thumbnailFigure 7. Neighborhood accessibility of fast food restaurants using minimum distance to the nearest location and variety (number of locations within 1- and 3-mile network distance). CBG are shaded to indicate relative distance (darker = greater distance) and variety (darker = greater variety).

Moran's I and z-scores for minimum distance, and 1-, 3-, 5-mile coverage methods are presented in Table 3. Overall we found evidence of spatial autocorrelation among nearby neighborhoods. Moran's I values are relatively higher for supercenters, supermarkets, grocery stores, mass merchandisers, and pharmacies, and lower for supercenter/supermarket, convenience store, dollar store, and fast food restaurants. This implies that, at least for the measure of proximity for supercenter/supermarket, convenience store, dollar store, and fast food restaurants, areas with similar values are less likely to be clustered in space. Based on the Moran's I values for the number of stores within 1 mile, the inference of less clustering in space for all stores could be made. However, we should be cautious interpreting this because it may be due to the fact that there are only small numbers of food stores within 1 mile.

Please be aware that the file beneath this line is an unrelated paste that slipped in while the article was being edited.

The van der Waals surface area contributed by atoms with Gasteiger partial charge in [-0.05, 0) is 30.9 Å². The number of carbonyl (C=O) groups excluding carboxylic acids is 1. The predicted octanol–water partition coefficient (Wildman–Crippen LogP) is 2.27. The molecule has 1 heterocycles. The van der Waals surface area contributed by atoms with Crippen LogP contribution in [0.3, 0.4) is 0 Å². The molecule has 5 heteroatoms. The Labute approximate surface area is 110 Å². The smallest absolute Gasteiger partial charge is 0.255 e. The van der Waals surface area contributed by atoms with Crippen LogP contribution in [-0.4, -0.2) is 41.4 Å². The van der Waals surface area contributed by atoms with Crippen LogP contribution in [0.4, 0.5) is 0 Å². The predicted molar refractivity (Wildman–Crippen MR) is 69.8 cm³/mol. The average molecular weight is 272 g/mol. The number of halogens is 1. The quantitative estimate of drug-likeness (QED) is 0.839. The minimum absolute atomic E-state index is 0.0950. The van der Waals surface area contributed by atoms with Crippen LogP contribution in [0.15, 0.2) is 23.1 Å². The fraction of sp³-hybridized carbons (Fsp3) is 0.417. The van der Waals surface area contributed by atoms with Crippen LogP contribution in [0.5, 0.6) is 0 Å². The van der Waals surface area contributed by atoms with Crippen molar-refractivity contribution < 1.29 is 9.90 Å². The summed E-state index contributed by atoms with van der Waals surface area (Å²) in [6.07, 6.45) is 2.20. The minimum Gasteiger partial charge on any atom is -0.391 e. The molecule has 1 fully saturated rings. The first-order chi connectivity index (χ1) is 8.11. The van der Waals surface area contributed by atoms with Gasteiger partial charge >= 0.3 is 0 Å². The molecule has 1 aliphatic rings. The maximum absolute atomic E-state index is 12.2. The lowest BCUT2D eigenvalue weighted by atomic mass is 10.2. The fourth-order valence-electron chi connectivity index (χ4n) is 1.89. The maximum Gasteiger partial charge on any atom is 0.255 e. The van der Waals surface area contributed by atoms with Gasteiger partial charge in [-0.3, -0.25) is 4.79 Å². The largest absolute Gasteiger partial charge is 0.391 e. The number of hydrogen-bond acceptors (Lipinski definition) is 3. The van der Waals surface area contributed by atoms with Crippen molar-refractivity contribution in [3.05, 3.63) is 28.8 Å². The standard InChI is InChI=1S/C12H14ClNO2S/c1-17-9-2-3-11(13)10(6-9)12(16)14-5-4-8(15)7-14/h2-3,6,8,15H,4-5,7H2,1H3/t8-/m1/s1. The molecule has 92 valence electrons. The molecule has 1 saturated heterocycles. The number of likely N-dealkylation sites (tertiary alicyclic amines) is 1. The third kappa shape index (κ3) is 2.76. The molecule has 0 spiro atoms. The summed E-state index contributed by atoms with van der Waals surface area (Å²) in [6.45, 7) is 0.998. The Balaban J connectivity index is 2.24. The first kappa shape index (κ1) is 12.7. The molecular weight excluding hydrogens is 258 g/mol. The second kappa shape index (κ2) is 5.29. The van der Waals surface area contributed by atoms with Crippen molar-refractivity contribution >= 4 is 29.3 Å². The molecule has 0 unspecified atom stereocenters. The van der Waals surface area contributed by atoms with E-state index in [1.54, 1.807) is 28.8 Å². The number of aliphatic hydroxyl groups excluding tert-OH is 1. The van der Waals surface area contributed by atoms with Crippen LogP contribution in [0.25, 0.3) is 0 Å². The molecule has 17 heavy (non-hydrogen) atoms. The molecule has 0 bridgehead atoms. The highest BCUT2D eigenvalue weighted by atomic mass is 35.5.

Table 3. Spatial autocorrelation statistics for accessibility measures (distance and coverage)

Multivariate Models for Access

Multivariate linear regression models were used to examine the relationship between area deprivation, vehicle availability and access to food stores and fast food restaurants, controlling for population density. Table 4 shows that, adjusting for population density, residents in neighborhoods with increased deprivation had to travel a significantly greater distance to the nearest supercenter/supermarket, grocery store, mass merchandiser, dollar store, and pharmacy. The results were quite different for association of need with the number of stores within 1 mile (Table 5). Deprivation was only associated with fast food restaurants; greater deprivation was associated with a fewer number of fast food restaurants within 1 mile. CBG with greater lack of vehicle availability had slightly better access to more supercenters/supermarkets, grocery stores, or fast food restaurants. Vehicle availability was not associated with variety of food venues within 3 miles (Table 6); however, increasing deprivation was associated with decreasing numbers of grocery stores, mass merchandisers, dollar stores, and fast food restaurants within 3 miles.